Warning, my morning was a tiny bit on the gory side.
So today I went in to the doctor's office so they could take some blood and run some tests. My bout with strep throat exactly a month ago was really the culmination of several months of on and off respiratory woes. The day I moved into my new apartment I ran a fever, and I really haven't felt completely up to speed since then. I'm still coughing from the strep, and the doctor says I can expect a couple more weeks of that. Fun. So today I went in because we want to know why I keep getting sick, and to make sure this isn't just a symptom of some larger problem. Or even just allergies.
My appointment was for 9 AM, and I got there exactly on time. I walked in, and saw something I'd never seen in my entire life. A completely empty waiting room. Seriously, have you ever gone to a general practitioner's office and been the only person there? It was surreal! I walked over to the window to sign in, and asked the receptionist, "Where is everybody?" She replied, "I know! We've all been wondering if our watches were wrong!" So I got checked in immediately, put on the scale (152 lbs and holding, which is good considering the crap I eat :-P), then shown to an examination room. They took my blood pressure. (100 over 73, should I be worried that it's lower every time they take it, and it's not like I do any sort of cardio work out? Then again, I hadn't had my morning caffeine yet.)
One nurse put me in a chair, propped my arm on the extendable part of the examination table while the other collected the necessary supplies. When she tossed about five or six empty vials down on the table, my eyes got a little wide, and the other nurse said, "Wow, he's running everything on you!" I guess I'm a wimp, but some of the vials looked huge to me. Only one was the size I was used to seeing. The first lady said, "You got good veins, honey?" I laughed nervously and said, "Not at all." I don't. I have terrible veins. Me having blood taken is rarely anything less than a miserable experience.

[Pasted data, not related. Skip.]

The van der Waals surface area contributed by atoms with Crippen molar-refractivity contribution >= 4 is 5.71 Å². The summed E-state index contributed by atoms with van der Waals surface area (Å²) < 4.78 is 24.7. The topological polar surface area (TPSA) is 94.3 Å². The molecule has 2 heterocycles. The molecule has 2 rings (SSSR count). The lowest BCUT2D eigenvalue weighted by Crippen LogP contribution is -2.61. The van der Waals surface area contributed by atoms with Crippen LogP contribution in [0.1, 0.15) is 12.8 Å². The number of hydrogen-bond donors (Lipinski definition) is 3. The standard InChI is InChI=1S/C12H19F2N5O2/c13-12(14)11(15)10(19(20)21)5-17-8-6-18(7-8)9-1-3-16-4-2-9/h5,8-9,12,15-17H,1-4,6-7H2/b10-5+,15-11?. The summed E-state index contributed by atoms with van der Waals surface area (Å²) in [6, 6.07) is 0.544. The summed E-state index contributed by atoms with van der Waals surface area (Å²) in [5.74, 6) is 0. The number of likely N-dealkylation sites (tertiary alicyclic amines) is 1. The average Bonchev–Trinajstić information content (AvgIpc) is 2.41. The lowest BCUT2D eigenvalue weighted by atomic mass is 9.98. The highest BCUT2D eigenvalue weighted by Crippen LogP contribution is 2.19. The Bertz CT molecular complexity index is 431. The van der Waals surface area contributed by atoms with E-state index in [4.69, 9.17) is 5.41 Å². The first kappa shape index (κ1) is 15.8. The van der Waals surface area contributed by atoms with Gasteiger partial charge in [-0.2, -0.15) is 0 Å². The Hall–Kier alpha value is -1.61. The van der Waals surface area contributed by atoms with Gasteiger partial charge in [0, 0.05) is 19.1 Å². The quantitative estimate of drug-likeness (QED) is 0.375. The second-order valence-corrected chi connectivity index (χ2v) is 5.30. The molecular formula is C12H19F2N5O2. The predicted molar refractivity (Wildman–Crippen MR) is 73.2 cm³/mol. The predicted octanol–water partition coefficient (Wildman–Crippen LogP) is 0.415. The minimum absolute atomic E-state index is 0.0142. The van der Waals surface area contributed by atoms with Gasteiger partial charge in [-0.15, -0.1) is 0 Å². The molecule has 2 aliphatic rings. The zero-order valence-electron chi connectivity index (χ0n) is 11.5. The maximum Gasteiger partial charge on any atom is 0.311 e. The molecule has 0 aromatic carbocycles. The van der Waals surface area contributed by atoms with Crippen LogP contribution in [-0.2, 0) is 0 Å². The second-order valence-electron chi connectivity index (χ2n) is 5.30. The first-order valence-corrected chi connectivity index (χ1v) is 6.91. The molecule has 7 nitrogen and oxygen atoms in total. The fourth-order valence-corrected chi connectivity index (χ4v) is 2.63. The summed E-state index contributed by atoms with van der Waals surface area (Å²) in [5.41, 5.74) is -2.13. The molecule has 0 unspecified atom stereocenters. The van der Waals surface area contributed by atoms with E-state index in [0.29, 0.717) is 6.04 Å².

She looked over and prodded my right arm. Then pulled up the sleeve on my left and looked and prodded some more. She pulled out the elastic band and tied of my left arm and had me make a tight fist (this is when I realized I really should have cut my finger nails), and looked and prodded. The other nurse came over and looked. They went back to my right arm, banded it, I made a fist, more looking and prodding, hemming and hawing. You can see the veins. But you can't feel them, and one suspects you cannot find them with the needle. So the nurse said she was not going to stick me, and we'd wait for Victor to get in. Victor the vampire. Heeehee! Brilliant.
I thanked her profusely for looking first, before sticking me. Can't tell you how many times they've gone prospecting for veins by just jabbing the needle in a likely spot, only to come up dry. The best was the time they went from right to left to right to left, and ended up bruising both my arms. So I was perfectly okay with waiting for Victor the vampire. Besides, it gave me time to clip my finger nails. :-)